• According to the article’s main paragraph, anyone who moved from Indian territory to areas that are now a part of Pakistan is not allowed to exercise their rights as an Indian citizen.
  • Additionally, if a person has already immigrated from India to Pakistan and has asked for resettlement, the approval of citizenship will be handled by an official appointed by the Indian government.
  • Because the migrants from India to Pakistan had already “transferred their loyalty” to another nation, some members thought this piece was “obnoxious.”
  • It was suggested that immigrants from Pakistan should be treated similarly to other foreigners and be given the opportunity to naturalize. Others, however, countered this notion by pointing out that licenses would not be granted carelessly.
  • The Chairman of the Drafting Committee also reminded the Assembly that the Indian government was required to fulfill its pledge to take action on Pakistani migrants who needed rehabilitation and resettlement as well as to establish a permit system for citizenship claims. Reversing these statements would be “invidious” and result in the “gravest injustice.”
What is stated in Article 7?
  • Citizenship rights of some immigrants to Pakistan Despite the provisions of Articles 5 and 6, a person who moved from India’s territory to the area that is now part of Pakistan after the first day of March 1947 is not regarded as an Indian citizen:
  • For the purposes of clause (b) of Article 6, however, every such person shall be deemed to have migrated to the territory of India after the nineteenth day of July, 1948. However, nothing in this article shall apply to a person who, after having so migrated to the territory now included in Pakistan, has returned to that territory under a permit for resettlement or permanent return issued by or under the authority of any law.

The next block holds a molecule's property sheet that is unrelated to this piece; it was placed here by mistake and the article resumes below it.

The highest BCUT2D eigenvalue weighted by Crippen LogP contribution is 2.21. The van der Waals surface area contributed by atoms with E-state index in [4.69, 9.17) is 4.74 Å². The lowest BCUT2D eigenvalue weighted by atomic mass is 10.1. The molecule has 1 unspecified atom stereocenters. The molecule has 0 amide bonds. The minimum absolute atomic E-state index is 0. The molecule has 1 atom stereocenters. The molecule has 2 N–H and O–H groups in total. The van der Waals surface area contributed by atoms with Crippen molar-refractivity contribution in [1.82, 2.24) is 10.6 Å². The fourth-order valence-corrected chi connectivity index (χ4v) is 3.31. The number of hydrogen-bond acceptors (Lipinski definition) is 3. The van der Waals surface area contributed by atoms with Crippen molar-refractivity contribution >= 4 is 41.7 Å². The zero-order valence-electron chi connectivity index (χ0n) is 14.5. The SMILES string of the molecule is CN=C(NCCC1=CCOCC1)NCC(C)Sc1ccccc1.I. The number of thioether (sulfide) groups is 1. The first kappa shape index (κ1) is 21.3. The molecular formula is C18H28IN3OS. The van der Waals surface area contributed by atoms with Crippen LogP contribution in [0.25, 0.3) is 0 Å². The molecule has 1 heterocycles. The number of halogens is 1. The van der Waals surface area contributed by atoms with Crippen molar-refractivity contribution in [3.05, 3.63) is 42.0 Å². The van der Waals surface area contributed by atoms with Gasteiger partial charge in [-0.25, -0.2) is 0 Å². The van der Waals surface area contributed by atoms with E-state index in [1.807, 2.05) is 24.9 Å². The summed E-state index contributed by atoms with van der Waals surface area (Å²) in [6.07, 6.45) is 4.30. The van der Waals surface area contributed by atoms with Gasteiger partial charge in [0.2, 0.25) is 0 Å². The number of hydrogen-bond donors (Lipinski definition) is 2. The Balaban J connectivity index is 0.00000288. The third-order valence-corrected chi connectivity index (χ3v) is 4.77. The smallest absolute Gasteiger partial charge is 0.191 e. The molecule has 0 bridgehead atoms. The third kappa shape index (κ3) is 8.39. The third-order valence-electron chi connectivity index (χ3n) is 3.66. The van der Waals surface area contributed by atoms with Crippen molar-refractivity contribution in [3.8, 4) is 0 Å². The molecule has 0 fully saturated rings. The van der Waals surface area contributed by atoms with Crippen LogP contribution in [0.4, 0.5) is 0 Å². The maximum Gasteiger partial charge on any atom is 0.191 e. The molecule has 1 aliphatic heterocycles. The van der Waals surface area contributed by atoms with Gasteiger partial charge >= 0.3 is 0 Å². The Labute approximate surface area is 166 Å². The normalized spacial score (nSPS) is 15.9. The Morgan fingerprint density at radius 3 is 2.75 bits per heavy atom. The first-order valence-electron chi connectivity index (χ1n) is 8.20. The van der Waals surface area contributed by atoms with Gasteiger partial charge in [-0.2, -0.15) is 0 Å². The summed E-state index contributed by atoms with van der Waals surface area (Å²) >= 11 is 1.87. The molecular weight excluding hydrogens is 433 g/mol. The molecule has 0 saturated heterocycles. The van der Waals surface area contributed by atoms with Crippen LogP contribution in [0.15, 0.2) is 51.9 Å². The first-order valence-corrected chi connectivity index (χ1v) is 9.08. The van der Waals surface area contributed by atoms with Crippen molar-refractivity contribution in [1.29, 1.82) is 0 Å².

The Indian Constitution has established provisions for migrants from Pakistan who have received a notice of return or resettlement. After moving from India to Pakistan, Article 7 prohibits exercising citizenship rights. Additionally, if an individual receives resettlement or returns notification from legitimate authorities, citizen rights may still be conferred even after relocation. The person must also be a resident of more than six at the time of registration. If both parents were born in India, among other criteria, a non-resident of India may be granted citizenship.

Provisions under Article 7 (excepted from Citizenship Amendment Act 1955)

Citizen by Birth: Anyone born on or after January 1, 1950, is a citizen by birth. All those born between January 1, 1950, and July 1, 1987 were included in the limit. If the person was not an illegal immigrant, the Citizenship Amendment Act of 2003 recognized citizenship by birth. Additionally, parents who were born in India but are currently residing abroad may petition for citizenship.

Citizenship through descent: If either of the applicant’s parents was living in India at the time of birth, they may petition for citizenship. As a result, the person’s birth certificate should be from an Indian municipal corporation and include parental residency documentation.

Citizenship may be obtained by registration if one or both partners is Indian. At the time of registration, the marriage should not have been less than years.

Also included in the Indian Constitution are provisions for Article 7 impeachments, subject to parliamentary legislation. Additionally, depending on the socioeconomic environment, any article could be impeached.


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